JCB built and supplied equipment to Russia months after saying exports had stopped

The British digger maker JCB, owned by the billionaire Bamford family, continued to build and supply equipment for the Russian market months after saying it had stopped exports because of Vladimir Putin’s invasion of Ukraine, the Guardian can reveal.

Russian customs records show that JCB, whose owners are major donors to the Conservative party, continued to make new products available for Russian dealers well after 2 March 2022, when the company publicly stated that it had “voluntarily paused exports” to Russia.

The data raises questions about the accuracy of JCB’s statements on its business in Russia and relationship with its biggest dealer there, Moscow-based Lonmadi, and that company’s former owner, UK-based JVM group.

JCB has repeatedly said that it stopped exporting products to Russia and JVM companies after 2 March 2022 less than a week after Putin sent troops into Ukraine.

However, customs records collated by a trade data provider show the serial numbers of dozens of vehicles, worth millions of pounds, which appear to have been supplied to companies in Russia after that date.

When the Guardian presented a sample of those records to the Staffordshire-based manufacturer, it admitted that JVM continued to collect diggers from JCB’s factories for months after the voluntary pause, but said that was due to contractual obligations.

JCB also confirmed that the manufacturing of some of the equipment continued after that date.

JCB’s lawyers said: “Any collection of goods by a JVM company after 2 March 2022 was pursuant to contractual obligations already entered into and completed or substantially completed prior to that date.”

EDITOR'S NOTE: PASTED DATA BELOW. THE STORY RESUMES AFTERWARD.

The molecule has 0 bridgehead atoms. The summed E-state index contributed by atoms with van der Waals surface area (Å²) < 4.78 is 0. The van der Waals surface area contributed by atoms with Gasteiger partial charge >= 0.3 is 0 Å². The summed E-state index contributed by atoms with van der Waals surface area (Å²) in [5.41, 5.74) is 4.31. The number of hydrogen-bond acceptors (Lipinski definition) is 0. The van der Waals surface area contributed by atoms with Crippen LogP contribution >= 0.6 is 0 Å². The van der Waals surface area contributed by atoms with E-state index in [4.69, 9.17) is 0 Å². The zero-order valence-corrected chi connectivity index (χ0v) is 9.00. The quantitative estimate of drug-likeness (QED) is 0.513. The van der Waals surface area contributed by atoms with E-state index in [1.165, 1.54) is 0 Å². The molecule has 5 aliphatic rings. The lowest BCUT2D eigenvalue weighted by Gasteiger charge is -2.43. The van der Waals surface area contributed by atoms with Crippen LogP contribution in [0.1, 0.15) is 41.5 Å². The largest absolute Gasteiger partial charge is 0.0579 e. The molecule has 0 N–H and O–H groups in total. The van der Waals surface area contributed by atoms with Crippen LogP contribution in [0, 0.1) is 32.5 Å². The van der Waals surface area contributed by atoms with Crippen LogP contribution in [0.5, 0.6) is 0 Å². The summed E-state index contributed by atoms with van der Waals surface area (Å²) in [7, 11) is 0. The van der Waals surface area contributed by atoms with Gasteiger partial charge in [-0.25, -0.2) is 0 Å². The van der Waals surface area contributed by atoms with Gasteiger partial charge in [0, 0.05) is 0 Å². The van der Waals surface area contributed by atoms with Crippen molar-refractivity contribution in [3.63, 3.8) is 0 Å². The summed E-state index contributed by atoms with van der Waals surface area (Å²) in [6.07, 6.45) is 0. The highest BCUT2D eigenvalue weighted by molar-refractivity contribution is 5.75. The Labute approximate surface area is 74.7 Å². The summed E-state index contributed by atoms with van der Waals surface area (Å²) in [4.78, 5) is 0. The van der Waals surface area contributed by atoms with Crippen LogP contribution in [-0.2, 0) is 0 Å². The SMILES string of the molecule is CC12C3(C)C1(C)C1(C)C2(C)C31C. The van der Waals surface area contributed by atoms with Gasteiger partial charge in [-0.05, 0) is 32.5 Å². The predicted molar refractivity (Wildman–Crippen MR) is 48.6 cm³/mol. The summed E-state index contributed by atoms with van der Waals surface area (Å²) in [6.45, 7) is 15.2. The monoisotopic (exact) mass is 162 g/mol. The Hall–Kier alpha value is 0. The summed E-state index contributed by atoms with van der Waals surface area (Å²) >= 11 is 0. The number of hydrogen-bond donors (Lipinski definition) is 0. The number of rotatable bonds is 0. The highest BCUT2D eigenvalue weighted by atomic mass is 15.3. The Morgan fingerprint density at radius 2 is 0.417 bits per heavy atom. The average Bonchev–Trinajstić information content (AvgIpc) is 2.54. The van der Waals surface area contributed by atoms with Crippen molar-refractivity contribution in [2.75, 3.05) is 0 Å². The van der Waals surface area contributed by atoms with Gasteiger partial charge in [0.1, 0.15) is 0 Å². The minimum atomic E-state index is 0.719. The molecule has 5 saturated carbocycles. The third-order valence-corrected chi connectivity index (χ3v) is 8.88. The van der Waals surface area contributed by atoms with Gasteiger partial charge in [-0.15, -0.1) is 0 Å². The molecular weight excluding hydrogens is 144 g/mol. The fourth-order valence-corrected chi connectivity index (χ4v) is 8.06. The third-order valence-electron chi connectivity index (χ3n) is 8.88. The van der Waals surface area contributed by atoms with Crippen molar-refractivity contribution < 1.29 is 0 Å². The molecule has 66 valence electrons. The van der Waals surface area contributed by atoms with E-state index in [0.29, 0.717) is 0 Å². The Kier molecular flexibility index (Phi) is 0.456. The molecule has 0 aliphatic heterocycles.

The company also denied any inconsistency or inaccuracy in its public statements.

JCB’s chair, Anthony Bamford, 78, is one of the UK Conservative party’s biggest donors and a close ally and financial backer of the former prime minister Boris Johnson.

Lord Bamford was made a Conservative peer in 2013, before retiring in March. The business was founded by Bamford’s father, Joseph Cyril Bamford, and according to the Sunday Times rich list the family is worth £5.9bn.

Boris Johnson and Lord Bamford (right) at JCB’s factory in Vadodara, Gujarat. Photograph: Ben Stansall/AFP/Getty Images

JCB, one of the biggest privately held businesses in the UK, has 22 factories around the world, including in India and China, and had a sizeable presence in Russia at the time of the invasion in February 2022.

The Bamford family’s business dealings have also come under scrutiny in recent months after the Guardian reported that Lord Bamford and his brother, Mark, could be hit with a bill for more than £500m to settle a long-running tax investigation by HM Revenue and Customs.

Shipments to Russia

JCB sells its products all over the world, but a significant – albeit unquantified – proportion of its sales came from Russia before the Ukraine invasion. After the invasion Bamford said, via lawyers, that he fully supported the UK government’s position on Russia. JCB’s lawyers said the company took “voluntary steps to pause the manufacture and supply of new orders to Russia from 2 March 2022” – a time when no relevant sanctions were in place.